Superintendents from Fresno County and the county’s largest school districts said Thursday they are following the directives issued by Gov. Gavin Newsom’s office to cancel events with more than 250 people and postpone all nonessential school activities to slow the spread of COVID-19.
School itself is regarded as essential, and not just for the education provided to students and for the hardship that families would face if students had to stay home, said the superintendents. They took the almost unprecedented step of appearing side by side Thursday afternoon at a news conference at the Office of the Fresno County Superintendent of Schools in downtown Fresno to make clear they are unified in addressing coronavirus concerns and mitigations.
Fresno County Superintendent of Schools Jim Yovino said the five superintendents at the news conference — Bob Nelson of Fresno Unified, Eimear O’Farrell of Clovis Unified, Andy Alvarado of Central Unified, Adela Jones of Sanger Unified, and John Campbell of Kings Canyon Unified — plus assistant county superintendent Hank Gutierrez represent 160,000 of the county’s 210,000 schoolchildren.
“As we speak today, we want to speak in unison,” Yovino said. “The actions that we take today, we want to try to take together.”
Sharing The Same Message
Their common message was the following: They want to protect children and families as much as possible from the COVID-19 coronavirus, but also keep students in school as much as possible.
But, they cautioned that decisions about keeping schools open or closed could be altered depending on circumstances. As of now,the situation as of now is extremely fluid.
Their news conference came on the same day that San Francisco’s School Board decided to close the city’s schools for three weeks to slow the spread of the virus — only a day after saying it would not close schools because they provide much-needed social services.
San Francisco’s schools will be deep-cleaned during the hiatus.
Elk Grove Unified south of Sacramento was the state’s first large school district to close after a family was exposed to coronavirus.
Looking To Health Officials For Guidance
Fresno County schools officials are following the advice of state and local health officials in formulating decisions so they are responsive and not reactionary, O’Farrell said.
“I think it’s very critical that you all know that closing schools is a very serious decision, and we take it very seriously,” she said. “The governor … was very clear that schools are an essential function of society, and we don’t take lightly the fact that if we close schools, it has an enormous impact on our community.”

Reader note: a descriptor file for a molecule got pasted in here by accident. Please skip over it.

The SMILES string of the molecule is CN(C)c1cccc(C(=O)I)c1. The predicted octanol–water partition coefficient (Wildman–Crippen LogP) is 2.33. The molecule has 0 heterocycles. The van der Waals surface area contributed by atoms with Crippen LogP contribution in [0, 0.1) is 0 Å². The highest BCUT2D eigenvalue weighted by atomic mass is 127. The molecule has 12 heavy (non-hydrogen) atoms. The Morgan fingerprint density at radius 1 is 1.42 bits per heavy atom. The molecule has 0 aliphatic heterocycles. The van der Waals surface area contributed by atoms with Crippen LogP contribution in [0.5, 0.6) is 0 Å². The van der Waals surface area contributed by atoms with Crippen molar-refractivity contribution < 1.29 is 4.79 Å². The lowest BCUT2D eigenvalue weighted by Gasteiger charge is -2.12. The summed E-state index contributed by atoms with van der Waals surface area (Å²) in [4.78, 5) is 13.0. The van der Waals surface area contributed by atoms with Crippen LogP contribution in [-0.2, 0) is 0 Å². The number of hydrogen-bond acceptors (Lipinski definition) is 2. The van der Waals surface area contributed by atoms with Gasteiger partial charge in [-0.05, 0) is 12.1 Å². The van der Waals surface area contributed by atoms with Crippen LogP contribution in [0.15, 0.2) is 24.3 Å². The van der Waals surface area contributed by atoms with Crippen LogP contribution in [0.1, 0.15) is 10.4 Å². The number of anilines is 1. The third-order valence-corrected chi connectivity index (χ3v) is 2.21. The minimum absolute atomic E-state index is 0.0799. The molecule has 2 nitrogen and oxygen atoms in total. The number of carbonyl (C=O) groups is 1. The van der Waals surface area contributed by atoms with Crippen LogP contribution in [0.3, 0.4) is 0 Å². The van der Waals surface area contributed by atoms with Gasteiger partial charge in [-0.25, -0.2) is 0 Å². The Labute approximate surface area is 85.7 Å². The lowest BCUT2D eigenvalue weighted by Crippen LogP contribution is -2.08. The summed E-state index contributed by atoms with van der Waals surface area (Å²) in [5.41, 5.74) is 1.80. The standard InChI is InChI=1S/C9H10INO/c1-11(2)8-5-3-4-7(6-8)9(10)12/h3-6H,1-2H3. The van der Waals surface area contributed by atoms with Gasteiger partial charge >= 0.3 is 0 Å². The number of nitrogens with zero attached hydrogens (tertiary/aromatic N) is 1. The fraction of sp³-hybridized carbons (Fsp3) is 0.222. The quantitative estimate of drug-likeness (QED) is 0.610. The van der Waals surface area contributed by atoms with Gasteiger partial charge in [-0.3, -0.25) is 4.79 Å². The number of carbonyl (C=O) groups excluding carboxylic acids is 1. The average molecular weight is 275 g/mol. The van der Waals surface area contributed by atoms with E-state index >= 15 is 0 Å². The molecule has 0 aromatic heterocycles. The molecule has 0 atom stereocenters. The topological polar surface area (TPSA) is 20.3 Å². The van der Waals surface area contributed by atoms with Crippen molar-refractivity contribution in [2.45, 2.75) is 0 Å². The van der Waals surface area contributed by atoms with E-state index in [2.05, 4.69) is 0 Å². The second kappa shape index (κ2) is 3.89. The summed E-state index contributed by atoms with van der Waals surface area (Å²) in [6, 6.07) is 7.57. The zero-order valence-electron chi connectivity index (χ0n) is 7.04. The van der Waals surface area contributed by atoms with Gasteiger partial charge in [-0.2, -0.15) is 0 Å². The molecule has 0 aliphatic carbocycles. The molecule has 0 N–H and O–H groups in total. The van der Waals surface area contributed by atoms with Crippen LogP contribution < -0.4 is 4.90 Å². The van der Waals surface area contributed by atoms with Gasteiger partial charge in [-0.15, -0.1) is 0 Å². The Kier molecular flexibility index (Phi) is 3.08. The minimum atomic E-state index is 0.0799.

The superintendents said they are in almost constant contact with each other and health officials to stay on top of ongoing developments. Thus far in the central San Joaquin Valley, there have been only three confirmed cases of coronavirus — one each in Fresno, Madera, and Tulare counties.
Nelson said school officials are walking a fine line, needing to be responsive to a range of opinions from parents: Some feel that “this is all overblown, and you’re taking this way too seriously, and you’re over-reacting,” he said, while others contend “you should have shut everything six weeks ago, when you found out there was a problem in China.”
Schools Provide Much-Needed Services
The superintendents said they know that closing schools would create a great hardship for many families in providing child care during the closures.
And, they said, school is not just a place for academics. Thousands of low-income students depend on free meals at school to keep from going hungry, and depend on school staffers such as nurses and counselors to help with medical and social-emotional needs.
Schools provide preschools, before school and afterschool programs as well, and reach children from birth to age 22, Yovino said.
“When you think about, oh, let’s just close school, that burden is tremendous on the community, on families,” he said. “But we also need to understand that we’re going to follow the guidelines of our governor.”
Help Kids Handle Disappointment
Canceling school plays, field trips, a robotics competition, high school athletics and other extracurricular events is not a decision the school districts have made lightly, especially knowing how hard many of the students have worked to prepare for the events and how disappointed they are at the cancellations.
School meals apparently wouldn’t be an issue, however. The California Department of Education has obtained a waiver from the U.S. Department of Agriculture that will allow districts to continue providing free meals to students in the event of closures.
Maintaining schools as healthy, safe places continues to be a top goal, Jones said.
To that end, districts are taking steps to make sure that medically fragile students, such as those at Addicott Elementary and Rata High School, are protected from the coronavirus, Nelson said. Public access to those schools is being restricted, he said.
Some Events Still Scheduled
Yovino said that some events, such as the Fresno County History Day on Saturday, were still scheduled while coordinators try to figure out if students can make their presentations safely, such as by changing the format and venue.
Meanwhile, State Center Community College District trustees will hold a special meeting at 5 p.m. Friday to consider a resolution putting an emergency plan into effect that would shift classes from in-person to online and arrange for employees to work remotely.
The district is following the governor’s directives to cancel or postpone events with 250 or more people through the end of March, spokeswoman Lucy Ruiz said.
The Renaissance Feast for Scholars that was scheduled Saturday at Fresno City College has been canceled, she said.